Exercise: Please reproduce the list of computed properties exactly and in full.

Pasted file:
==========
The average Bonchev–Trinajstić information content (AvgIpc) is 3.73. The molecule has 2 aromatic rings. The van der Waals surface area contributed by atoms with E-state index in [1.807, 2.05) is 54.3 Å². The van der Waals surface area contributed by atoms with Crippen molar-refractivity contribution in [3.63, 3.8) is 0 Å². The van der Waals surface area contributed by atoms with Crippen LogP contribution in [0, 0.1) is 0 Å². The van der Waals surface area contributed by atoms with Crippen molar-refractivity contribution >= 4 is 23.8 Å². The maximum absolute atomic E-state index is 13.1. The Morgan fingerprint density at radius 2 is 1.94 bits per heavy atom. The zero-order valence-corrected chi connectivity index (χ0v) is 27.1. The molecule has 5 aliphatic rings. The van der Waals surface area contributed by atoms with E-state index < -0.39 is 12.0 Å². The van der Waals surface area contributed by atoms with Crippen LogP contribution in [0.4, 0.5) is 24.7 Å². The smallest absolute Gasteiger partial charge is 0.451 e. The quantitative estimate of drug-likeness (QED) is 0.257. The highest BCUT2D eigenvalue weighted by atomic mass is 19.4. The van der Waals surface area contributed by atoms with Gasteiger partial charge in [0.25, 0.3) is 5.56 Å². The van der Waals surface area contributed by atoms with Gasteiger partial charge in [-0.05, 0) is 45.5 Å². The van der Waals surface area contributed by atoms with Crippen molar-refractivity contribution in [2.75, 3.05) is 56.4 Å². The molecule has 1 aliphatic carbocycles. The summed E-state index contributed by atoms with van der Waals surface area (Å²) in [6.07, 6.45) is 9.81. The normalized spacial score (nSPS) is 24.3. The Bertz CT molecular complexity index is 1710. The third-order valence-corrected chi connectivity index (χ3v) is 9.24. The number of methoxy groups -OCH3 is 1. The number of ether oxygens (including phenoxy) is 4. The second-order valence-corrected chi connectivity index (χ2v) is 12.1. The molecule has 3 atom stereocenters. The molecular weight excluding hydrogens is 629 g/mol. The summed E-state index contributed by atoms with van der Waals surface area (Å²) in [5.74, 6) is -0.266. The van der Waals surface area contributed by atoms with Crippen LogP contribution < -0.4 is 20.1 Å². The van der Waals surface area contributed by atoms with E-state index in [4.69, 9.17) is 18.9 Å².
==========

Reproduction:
The average Bonchev–Trinajstić information content (AvgIpc) is 3.73. The molecule has 2 aromatic rings. The van der Waals surface area contributed by atoms with E-state index in [1.807, 2.05) is 54.3 Å². The van der Waals surface area contributed by atoms with Crippen molar-refractivity contribution in [3.63, 3.8) is 0 Å². The van der Waals surface area contributed by atoms with Crippen LogP contribution in [0, 0.1) is 0 Å². The van der Waals surface area contributed by atoms with Crippen molar-refractivity contribution >= 4 is 23.8 Å². The maximum absolute atomic E-state index is 13.1. The Morgan fingerprint density at radius 2 is 1.94 bits per heavy atom. The zero-order valence-corrected chi connectivity index (χ0v) is 27.1. The molecule has 5 aliphatic rings. The van der Waals surface area contributed by atoms with E-state index < -0.39 is 12.0 Å². The van der Waals surface area contributed by atoms with Crippen LogP contribution in [0.4, 0.5) is 24.7 Å². The smallest absolute Gasteiger partial charge is 0.451 e. The quantitative estimate of drug-likeness (QED) is 0.257. The highest BCUT2D eigenvalue weighted by atomic mass is 19.4. The van der Waals surface area contributed by atoms with Gasteiger partial charge in [0.25, 0.3) is 5.56 Å². The van der Waals surface area contributed by atoms with Gasteiger partial charge in [-0.05, 0) is 45.5 Å². The van der Waals surface area contributed by atoms with Crippen molar-refractivity contribution in [2.75, 3.05) is 56.4 Å². The molecule has 1 aliphatic carbocycles. The summed E-state index contributed by atoms with van der Waals surface area (Å²) in [6.07, 6.45) is 9.81. The normalized spacial score (nSPS) is 24.3. The Bertz CT molecular complexity index is 1710. The third-order valence-corrected chi connectivity index (χ3v) is 9.24. The number of methoxy groups -OCH3 is 1. The number of ether oxygens (including phenoxy) is 4. The second-order valence-corrected chi connectivity index (χ2v) is 12.1. The molecule has 3 atom stereocenters. The molecular weight excluding hydrogens is 629 g/mol. The summed E-state index contributed by atoms with van der Waals surface area (Å²) in [5.74, 6) is -0.266. The van der Waals surface area contributed by atoms with Crippen LogP contribution < -0.4 is 20.1 Å². The van der Waals surface area contributed by atoms with E-state index in [4.69, 9.17) is 18.9 Å².